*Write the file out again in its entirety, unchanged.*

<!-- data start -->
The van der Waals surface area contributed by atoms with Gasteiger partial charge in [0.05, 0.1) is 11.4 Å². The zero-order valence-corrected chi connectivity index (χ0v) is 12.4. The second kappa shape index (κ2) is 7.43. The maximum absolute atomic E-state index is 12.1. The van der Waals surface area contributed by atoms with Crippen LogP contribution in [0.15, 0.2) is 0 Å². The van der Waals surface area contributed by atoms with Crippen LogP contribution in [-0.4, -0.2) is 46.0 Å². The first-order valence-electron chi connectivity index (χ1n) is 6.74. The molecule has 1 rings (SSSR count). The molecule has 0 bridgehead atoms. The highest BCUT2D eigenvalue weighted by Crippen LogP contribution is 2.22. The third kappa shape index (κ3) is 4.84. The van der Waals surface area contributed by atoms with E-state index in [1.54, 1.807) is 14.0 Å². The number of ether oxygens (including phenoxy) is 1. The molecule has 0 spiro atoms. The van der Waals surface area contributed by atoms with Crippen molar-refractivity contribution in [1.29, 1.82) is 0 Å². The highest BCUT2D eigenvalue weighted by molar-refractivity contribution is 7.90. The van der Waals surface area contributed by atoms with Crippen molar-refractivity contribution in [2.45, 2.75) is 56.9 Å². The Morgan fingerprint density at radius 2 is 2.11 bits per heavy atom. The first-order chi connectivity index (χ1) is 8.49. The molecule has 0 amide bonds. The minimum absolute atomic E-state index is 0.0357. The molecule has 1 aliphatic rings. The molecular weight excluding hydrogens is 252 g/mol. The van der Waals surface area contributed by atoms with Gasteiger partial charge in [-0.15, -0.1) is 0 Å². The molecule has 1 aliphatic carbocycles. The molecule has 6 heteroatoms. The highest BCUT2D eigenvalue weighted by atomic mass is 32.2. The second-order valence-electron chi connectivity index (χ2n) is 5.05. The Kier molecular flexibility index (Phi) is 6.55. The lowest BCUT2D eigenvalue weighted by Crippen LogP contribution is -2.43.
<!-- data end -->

The van der Waals surface area contributed by atoms with Gasteiger partial charge in [0.05, 0.1) is 11.4 Å². The zero-order valence-corrected chi connectivity index (χ0v) is 12.4. The second kappa shape index (κ2) is 7.43. The maximum absolute atomic E-state index is 12.1. The van der Waals surface area contributed by atoms with Crippen LogP contribution in [0.15, 0.2) is 0 Å². The van der Waals surface area contributed by atoms with Crippen LogP contribution in [-0.4, -0.2) is 46.0 Å². The first-order valence-electron chi connectivity index (χ1n) is 6.74. The molecule has 1 rings (SSSR count). The molecule has 0 bridgehead atoms. The highest BCUT2D eigenvalue weighted by Crippen LogP contribution is 2.22. The third kappa shape index (κ3) is 4.84. The van der Waals surface area contributed by atoms with E-state index in [1.54, 1.807) is 14.0 Å². The number of ether oxygens (including phenoxy) is 1. The molecule has 0 spiro atoms. The van der Waals surface area contributed by atoms with Crippen molar-refractivity contribution in [1.29, 1.82) is 0 Å². The highest BCUT2D eigenvalue weighted by molar-refractivity contribution is 7.90. The van der Waals surface area contributed by atoms with Crippen molar-refractivity contribution in [2.45, 2.75) is 56.9 Å². The Morgan fingerprint density at radius 2 is 2.11 bits per heavy atom. The first-order chi connectivity index (χ1) is 8.49. The molecule has 0 amide bonds. The minimum absolute atomic E-state index is 0.0357. The molecule has 1 aliphatic rings. The molecular weight excluding hydrogens is 252 g/mol. The van der Waals surface area contributed by atoms with Gasteiger partial charge in [-0.15, -0.1) is 0 Å². The molecule has 1 aliphatic carbocycles. The molecule has 6 heteroatoms. The highest BCUT2D eigenvalue weighted by atomic mass is 32.2. The second-order valence-electron chi connectivity index (χ2n) is 5.05. The Kier molecular flexibility index (Phi) is 6.55. The lowest BCUT2D eigenvalue weighted by Crippen LogP contribution is -2.43.